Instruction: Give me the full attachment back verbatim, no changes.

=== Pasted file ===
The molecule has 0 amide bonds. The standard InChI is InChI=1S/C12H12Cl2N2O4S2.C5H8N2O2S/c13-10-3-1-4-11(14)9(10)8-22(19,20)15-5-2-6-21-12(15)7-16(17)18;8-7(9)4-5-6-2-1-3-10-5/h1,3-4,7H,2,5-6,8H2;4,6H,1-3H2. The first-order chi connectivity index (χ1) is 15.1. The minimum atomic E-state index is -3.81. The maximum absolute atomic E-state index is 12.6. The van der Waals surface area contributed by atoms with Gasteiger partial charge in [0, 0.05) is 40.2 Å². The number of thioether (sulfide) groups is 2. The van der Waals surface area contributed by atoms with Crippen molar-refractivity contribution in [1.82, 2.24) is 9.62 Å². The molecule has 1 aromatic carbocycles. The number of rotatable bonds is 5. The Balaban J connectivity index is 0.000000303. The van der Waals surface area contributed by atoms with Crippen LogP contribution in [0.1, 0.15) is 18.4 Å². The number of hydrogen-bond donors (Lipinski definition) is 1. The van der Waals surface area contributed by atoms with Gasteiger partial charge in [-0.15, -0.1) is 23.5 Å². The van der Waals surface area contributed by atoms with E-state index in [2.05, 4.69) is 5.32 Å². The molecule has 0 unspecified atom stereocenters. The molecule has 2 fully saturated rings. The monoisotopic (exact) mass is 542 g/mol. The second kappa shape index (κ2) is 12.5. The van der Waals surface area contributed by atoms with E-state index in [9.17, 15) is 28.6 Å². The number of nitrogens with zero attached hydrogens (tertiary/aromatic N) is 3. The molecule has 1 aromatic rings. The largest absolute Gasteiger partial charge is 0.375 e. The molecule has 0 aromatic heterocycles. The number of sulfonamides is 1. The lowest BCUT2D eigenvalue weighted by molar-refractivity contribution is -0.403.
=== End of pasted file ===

The molecule has 0 amide bonds. The standard InChI is InChI=1S/C12H12Cl2N2O4S2.C5H8N2O2S/c13-10-3-1-4-11(14)9(10)8-22(19,20)15-5-2-6-21-12(15)7-16(17)18;8-7(9)4-5-6-2-1-3-10-5/h1,3-4,7H,2,5-6,8H2;4,6H,1-3H2. The first-order chi connectivity index (χ1) is 15.1. The minimum atomic E-state index is -3.81. The maximum absolute atomic E-state index is 12.6. The van der Waals surface area contributed by atoms with Gasteiger partial charge in [0, 0.05) is 40.2 Å². The number of thioether (sulfide) groups is 2. The van der Waals surface area contributed by atoms with Crippen molar-refractivity contribution in [1.82, 2.24) is 9.62 Å². The molecule has 1 aromatic carbocycles. The number of rotatable bonds is 5. The Balaban J connectivity index is 0.000000303. The van der Waals surface area contributed by atoms with Crippen LogP contribution in [0.1, 0.15) is 18.4 Å². The number of hydrogen-bond donors (Lipinski definition) is 1. The van der Waals surface area contributed by atoms with Gasteiger partial charge in [-0.15, -0.1) is 23.5 Å². The van der Waals surface area contributed by atoms with E-state index in [2.05, 4.69) is 5.32 Å². The molecule has 0 unspecified atom stereocenters. The molecule has 2 fully saturated rings. The monoisotopic (exact) mass is 542 g/mol. The second kappa shape index (κ2) is 12.5. The van der Waals surface area contributed by atoms with E-state index in [9.17, 15) is 28.6 Å². The number of nitrogens with zero attached hydrogens (tertiary/aromatic N) is 3. The molecule has 1 aromatic rings. The largest absolute Gasteiger partial charge is 0.375 e. The molecule has 0 aromatic heterocycles. The number of sulfonamides is 1. The lowest BCUT2D eigenvalue weighted by molar-refractivity contribution is -0.403.